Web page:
AQUIPHILE STUDENTS AND WATERSHED RESEARCH IN WEST GEORGIA FROM 1988 TO 2006: ADVANCEMENT IN SCIENCE AND UNDERGRADUATE EDUCATION AT THE UNIVERSITY OF WEST GEORGIA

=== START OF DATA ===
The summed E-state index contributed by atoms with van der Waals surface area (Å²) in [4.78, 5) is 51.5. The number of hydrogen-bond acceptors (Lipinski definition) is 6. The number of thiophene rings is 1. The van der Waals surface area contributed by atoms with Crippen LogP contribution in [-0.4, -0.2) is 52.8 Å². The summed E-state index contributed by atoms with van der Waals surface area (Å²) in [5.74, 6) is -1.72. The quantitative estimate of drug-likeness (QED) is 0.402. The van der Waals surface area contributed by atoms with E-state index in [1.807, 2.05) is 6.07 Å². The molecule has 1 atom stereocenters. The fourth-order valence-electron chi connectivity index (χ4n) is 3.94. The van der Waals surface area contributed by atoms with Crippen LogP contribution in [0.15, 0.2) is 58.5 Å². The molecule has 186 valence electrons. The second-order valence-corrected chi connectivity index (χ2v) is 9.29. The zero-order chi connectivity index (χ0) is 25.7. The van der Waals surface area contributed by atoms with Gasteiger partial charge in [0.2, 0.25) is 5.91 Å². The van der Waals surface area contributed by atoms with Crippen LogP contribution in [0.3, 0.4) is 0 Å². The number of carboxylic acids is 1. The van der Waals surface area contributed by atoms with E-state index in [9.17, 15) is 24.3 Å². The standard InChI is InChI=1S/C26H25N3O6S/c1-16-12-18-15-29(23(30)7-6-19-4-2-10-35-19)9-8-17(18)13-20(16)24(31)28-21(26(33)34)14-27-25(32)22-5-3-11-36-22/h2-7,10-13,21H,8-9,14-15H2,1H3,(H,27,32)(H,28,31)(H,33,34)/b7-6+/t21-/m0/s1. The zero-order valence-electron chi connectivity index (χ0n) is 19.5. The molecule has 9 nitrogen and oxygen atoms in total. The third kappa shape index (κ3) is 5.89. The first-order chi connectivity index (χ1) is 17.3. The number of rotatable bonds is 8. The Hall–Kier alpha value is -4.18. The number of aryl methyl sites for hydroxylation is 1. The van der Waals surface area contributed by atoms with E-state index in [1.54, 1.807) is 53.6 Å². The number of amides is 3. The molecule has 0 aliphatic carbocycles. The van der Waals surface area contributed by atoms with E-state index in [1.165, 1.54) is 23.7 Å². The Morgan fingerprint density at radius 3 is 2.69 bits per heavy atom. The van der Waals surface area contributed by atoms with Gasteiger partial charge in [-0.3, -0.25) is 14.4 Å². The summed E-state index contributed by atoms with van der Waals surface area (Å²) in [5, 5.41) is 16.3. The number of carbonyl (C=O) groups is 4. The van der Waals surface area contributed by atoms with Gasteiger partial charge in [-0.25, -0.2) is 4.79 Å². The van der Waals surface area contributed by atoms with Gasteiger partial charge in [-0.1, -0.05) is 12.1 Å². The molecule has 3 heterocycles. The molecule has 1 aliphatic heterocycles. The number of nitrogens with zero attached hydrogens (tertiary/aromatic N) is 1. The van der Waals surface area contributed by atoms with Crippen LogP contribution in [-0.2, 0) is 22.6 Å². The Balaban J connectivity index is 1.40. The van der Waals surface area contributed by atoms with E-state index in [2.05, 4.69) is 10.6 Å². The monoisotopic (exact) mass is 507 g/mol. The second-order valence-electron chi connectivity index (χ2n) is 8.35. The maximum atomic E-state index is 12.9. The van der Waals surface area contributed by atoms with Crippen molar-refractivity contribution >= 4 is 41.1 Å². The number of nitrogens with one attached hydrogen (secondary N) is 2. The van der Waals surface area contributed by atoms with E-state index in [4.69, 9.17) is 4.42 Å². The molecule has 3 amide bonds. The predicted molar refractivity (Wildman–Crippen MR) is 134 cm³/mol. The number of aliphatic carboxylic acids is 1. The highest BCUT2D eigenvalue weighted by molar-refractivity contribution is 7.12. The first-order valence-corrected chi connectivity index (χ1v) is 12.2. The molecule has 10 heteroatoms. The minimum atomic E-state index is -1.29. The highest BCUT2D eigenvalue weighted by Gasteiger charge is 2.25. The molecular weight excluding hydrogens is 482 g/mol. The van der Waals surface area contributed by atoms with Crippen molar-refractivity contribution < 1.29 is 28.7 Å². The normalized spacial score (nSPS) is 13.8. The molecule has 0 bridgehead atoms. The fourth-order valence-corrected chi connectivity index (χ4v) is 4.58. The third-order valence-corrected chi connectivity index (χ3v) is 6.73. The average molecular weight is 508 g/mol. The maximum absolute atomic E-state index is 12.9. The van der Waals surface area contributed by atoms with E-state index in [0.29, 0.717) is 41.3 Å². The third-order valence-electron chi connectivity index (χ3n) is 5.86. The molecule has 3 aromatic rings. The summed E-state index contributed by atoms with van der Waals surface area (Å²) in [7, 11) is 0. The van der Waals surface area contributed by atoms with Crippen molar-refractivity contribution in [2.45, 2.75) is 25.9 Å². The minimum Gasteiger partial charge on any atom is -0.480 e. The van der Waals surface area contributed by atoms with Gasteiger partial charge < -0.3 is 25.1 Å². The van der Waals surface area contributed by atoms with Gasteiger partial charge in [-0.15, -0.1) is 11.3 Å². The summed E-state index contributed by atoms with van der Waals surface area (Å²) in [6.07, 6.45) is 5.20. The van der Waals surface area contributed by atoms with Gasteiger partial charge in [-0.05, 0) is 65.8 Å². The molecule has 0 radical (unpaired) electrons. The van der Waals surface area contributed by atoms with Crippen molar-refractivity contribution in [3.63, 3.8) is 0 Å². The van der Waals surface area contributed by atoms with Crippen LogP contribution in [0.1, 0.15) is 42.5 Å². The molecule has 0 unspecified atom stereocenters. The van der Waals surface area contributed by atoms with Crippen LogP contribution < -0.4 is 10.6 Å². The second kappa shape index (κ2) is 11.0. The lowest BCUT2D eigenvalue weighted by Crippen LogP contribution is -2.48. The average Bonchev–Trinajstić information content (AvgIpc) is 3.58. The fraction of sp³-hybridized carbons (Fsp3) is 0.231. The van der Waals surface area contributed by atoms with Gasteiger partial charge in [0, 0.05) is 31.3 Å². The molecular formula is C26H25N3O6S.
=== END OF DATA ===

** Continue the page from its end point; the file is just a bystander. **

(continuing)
What are the keys to the remarkable growth in the quality and quantity of student research in watershed assessment at UWG? 1) Innovative publishable research projects for students. 2) Creation in 1999 of the Center for Water Resources (CWR) within UWG and the independent 501c Upper Tallapoosa Watershed Group (UTWG). The CWR provided increased external funding with contracts for water quality assessment that purchased equipment and paid students, faculty, and staff. The UTWG generated service projects for students, fostering student-community ties, through both public educational meetings and local river cleanups. 3) Favorable external factors such as employment opportunities in environmental fields in metro-Atlanta. 4) Funding levels that allow us to offer a very competitive pay rate to students, enabling us to attract superior students. 5) As students work for the CWR, they are encouraged to create their own research projects in fields that most interest them, resulting in a better experience for them and often extended projects. 6) Since 1999, students have traveled and given presentations at each annual and southeastern section meeting of GSA. 7) Funding from UWG and SEGSA cover student travel.